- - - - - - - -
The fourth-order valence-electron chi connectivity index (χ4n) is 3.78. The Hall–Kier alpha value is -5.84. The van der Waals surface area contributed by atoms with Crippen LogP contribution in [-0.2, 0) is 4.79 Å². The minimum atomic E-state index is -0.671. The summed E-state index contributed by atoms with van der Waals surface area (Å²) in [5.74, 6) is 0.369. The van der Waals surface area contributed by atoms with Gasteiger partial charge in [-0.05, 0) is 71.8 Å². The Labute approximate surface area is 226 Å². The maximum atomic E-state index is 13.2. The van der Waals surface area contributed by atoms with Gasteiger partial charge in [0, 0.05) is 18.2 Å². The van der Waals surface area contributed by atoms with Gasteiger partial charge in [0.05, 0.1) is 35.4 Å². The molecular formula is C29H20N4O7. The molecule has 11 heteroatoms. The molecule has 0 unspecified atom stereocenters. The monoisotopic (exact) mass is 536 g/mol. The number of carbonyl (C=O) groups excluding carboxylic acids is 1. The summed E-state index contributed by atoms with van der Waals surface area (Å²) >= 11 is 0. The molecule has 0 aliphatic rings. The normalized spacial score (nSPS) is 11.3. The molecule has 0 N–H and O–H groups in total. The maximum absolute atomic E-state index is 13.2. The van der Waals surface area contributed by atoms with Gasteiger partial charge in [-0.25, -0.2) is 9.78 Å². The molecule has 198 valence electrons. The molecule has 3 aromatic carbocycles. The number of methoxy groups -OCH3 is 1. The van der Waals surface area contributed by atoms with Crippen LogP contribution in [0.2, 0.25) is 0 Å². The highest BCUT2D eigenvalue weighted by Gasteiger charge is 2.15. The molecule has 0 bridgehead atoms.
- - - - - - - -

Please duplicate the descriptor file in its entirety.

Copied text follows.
The fourth-order valence-electron chi connectivity index (χ4n) is 3.78. The Hall–Kier alpha value is -5.84. The van der Waals surface area contributed by atoms with Crippen LogP contribution in [-0.2, 0) is 4.79 Å². The minimum atomic E-state index is -0.671. The summed E-state index contributed by atoms with van der Waals surface area (Å²) in [5.74, 6) is 0.369. The van der Waals surface area contributed by atoms with Gasteiger partial charge in [-0.05, 0) is 71.8 Å². The Labute approximate surface area is 226 Å². The maximum atomic E-state index is 13.2. The van der Waals surface area contributed by atoms with Gasteiger partial charge in [0, 0.05) is 18.2 Å². The van der Waals surface area contributed by atoms with Gasteiger partial charge in [0.05, 0.1) is 35.4 Å². The molecular formula is C29H20N4O7. The molecule has 11 heteroatoms. The molecule has 0 unspecified atom stereocenters. The monoisotopic (exact) mass is 536 g/mol. The number of carbonyl (C=O) groups excluding carboxylic acids is 1. The summed E-state index contributed by atoms with van der Waals surface area (Å²) >= 11 is 0. The molecule has 0 aliphatic rings. The normalized spacial score (nSPS) is 11.3. The molecule has 0 N–H and O–H groups in total. The maximum absolute atomic E-state index is 13.2. The van der Waals surface area contributed by atoms with Gasteiger partial charge in [-0.25, -0.2) is 9.78 Å². The molecule has 198 valence electrons. The molecule has 3 aromatic carbocycles. The number of methoxy groups -OCH3 is 1. The van der Waals surface area contributed by atoms with Crippen LogP contribution in [0.2, 0.25) is 0 Å². The highest BCUT2D eigenvalue weighted by Gasteiger charge is 2.15. The molecule has 0 bridgehead atoms.